Swimming demands a unique blend of physical prowess and unmatched mental acuity. While the need for rigorous training and conditioning is undeniable, the often-overlooked weapon of a successful swimmer’s arsenal lies in their mental performance and how they direct their attention. This week we delve into the benefits of mindfulness in our technique early on to ensure high performance throughout the season.
Mindfulness and Technique
At the heart of every stroke, turn, and dive is the delicate interplay between the body and the mind. The mind orchestrates complex movements and regulates our responses to the physical and mental stress we endure. The trap is that sometimes our swimmers do these things on autopilot, leaving their mental and technical performance to chance.
In the highly competitive world of our sport, for age group swimmers and Olympic hopefuls alike, self-awareness is a superpower. Mindfulness is like a swim coach’s insurance for success. By cultivating mindfulness in our team we can ensure our athletes will be more coachable in their technique.
When To Focus On Technique
The answer is always. However, using the early season to spend a little extra time on stroke development is a common and effective approach many coaches use today. You can think of early-season stroke work as a warmup for the season.
By slowing down and immersing your athletes in the basics of streamlines, the nuances of each stroke, and the intricacies of their turns, kicks, and dives, you, their coach, can help them achieve a level of amphibiousness that raw strength or force alone cannot deliver. The best way to do this is with drills.
With drills, swimmers become more attuned to their body position in the water, the precision and angles of their strokes, the rhythm of their breathing, and more. Over time, with mindful practice, they will learn to synchronize all these things at once.
Swimming fast can be boiled down to two simple principles.
#1. Decrease Resistance In The Water
The Swimmer’s First Law: Your body in motion will stay in motion until it touches water. The dive is the fastest part of a swimmer’s race–there’s no resistance other than air. Once the swimmer hits the water, the drag coefficient skyrockets. At this point, it is all about minimizing drag (technique).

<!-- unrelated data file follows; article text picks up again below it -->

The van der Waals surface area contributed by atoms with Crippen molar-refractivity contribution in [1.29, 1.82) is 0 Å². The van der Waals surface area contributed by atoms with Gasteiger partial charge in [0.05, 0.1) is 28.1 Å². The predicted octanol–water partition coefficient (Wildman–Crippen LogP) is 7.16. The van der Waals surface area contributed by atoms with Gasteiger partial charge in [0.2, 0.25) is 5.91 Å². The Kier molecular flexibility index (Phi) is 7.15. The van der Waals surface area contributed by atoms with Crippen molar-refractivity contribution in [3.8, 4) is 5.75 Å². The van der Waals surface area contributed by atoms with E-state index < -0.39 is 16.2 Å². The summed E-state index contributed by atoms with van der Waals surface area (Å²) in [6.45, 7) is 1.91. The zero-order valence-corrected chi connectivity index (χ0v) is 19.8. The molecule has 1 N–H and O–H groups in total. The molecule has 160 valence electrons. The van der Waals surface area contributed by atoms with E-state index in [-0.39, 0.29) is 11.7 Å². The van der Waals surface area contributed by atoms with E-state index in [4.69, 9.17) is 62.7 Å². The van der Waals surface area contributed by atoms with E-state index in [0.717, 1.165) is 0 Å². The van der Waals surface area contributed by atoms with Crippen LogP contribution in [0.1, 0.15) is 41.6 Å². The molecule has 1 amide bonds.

#2. Maximize Propulsion
If you throw a weightlifting adult with no swimming experience into the pool and have them race an average age group swimmer, the stats would be in favor of the age grouper. Strength alone doesn’t make up for lack of technique. By increasing propulsive forces, we can increase our speed. Ideally, this combined with great technique means some PBs.
If swimmers train toward these simple principles beginning early in the season and are mindful of their technique when doing so, our team record boards will be rewritten every year.
How To Practice Mindfully
For the swimmer, this is as simple as identifying what part of your technique you and your coach want to focus on for the day (or set) and paying attention to what it feels like to execute that movement. Notice how that movement affects your efficiency, your energy, and your speed. Notice what happens when you make small changes to that movement. With repetition, you are building a library of memory in your body for how to move through the water efficiently and quickly.
It is natural the mind will wander elsewhere, so when you recognize your mind has wandered, come back to what your focus was on. If you begin a set with a focus on your catch and then you realize you’ve started to daydream about the upcoming weekend, simply bring your attention back to your catch.